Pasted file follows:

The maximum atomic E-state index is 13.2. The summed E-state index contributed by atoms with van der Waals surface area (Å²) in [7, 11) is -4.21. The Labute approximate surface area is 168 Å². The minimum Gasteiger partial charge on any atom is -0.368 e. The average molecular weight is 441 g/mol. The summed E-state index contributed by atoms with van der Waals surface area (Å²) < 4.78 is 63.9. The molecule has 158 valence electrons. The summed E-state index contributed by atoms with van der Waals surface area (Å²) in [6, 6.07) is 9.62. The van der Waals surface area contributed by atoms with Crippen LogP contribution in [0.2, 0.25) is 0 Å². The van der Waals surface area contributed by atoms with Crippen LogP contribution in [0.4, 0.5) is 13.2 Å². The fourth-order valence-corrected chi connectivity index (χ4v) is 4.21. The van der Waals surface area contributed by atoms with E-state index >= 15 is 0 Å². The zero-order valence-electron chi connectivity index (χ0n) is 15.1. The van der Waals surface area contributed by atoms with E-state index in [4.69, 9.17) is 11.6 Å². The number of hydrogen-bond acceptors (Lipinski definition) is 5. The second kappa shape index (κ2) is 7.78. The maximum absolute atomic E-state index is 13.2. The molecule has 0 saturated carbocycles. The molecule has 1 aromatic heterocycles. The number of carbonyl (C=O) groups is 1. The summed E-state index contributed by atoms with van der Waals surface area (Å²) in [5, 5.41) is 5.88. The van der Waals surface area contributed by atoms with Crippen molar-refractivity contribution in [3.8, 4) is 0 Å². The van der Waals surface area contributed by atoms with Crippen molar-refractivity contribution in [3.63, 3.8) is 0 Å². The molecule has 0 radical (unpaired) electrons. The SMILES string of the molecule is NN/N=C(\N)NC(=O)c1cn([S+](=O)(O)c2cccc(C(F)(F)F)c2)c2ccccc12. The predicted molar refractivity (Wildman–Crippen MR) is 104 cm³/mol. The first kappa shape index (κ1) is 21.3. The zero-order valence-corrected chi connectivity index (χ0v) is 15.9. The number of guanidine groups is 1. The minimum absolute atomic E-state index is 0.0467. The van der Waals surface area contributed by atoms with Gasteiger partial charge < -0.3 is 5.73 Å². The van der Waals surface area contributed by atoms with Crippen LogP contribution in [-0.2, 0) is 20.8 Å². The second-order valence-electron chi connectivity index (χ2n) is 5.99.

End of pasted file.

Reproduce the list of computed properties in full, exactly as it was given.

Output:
The maximum atomic E-state index is 13.2. The summed E-state index contributed by atoms with van der Waals surface area (Å²) in [7, 11) is -4.21. The Labute approximate surface area is 168 Å². The minimum Gasteiger partial charge on any atom is -0.368 e. The average molecular weight is 441 g/mol. The summed E-state index contributed by atoms with van der Waals surface area (Å²) < 4.78 is 63.9. The molecule has 158 valence electrons. The summed E-state index contributed by atoms with van der Waals surface area (Å²) in [6, 6.07) is 9.62. The van der Waals surface area contributed by atoms with Crippen LogP contribution in [0.2, 0.25) is 0 Å². The van der Waals surface area contributed by atoms with Crippen LogP contribution in [0.4, 0.5) is 13.2 Å². The fourth-order valence-corrected chi connectivity index (χ4v) is 4.21. The van der Waals surface area contributed by atoms with E-state index >= 15 is 0 Å². The zero-order valence-electron chi connectivity index (χ0n) is 15.1. The van der Waals surface area contributed by atoms with E-state index in [4.69, 9.17) is 11.6 Å². The number of hydrogen-bond acceptors (Lipinski definition) is 5. The second kappa shape index (κ2) is 7.78. The maximum absolute atomic E-state index is 13.2. The molecule has 0 saturated carbocycles. The molecule has 1 aromatic heterocycles. The number of carbonyl (C=O) groups is 1. The summed E-state index contributed by atoms with van der Waals surface area (Å²) in [5, 5.41) is 5.88. The van der Waals surface area contributed by atoms with Crippen molar-refractivity contribution in [3.8, 4) is 0 Å². The van der Waals surface area contributed by atoms with Crippen molar-refractivity contribution in [3.63, 3.8) is 0 Å². The molecule has 0 radical (unpaired) electrons. The SMILES string of the molecule is NN/N=C(\N)NC(=O)c1cn([S+](=O)(O)c2cccc(C(F)(F)F)c2)c2ccccc12. The predicted molar refractivity (Wildman–Crippen MR) is 104 cm³/mol. The first kappa shape index (κ1) is 21.3. The zero-order valence-corrected chi connectivity index (χ0v) is 15.9. The number of guanidine groups is 1. The minimum absolute atomic E-state index is 0.0467. The van der Waals surface area contributed by atoms with Gasteiger partial charge < -0.3 is 5.73 Å². The van der Waals surface area contributed by atoms with Crippen LogP contribution in [-0.2, 0) is 20.8 Å². The second-order valence-electron chi connectivity index (χ2n) is 5.99.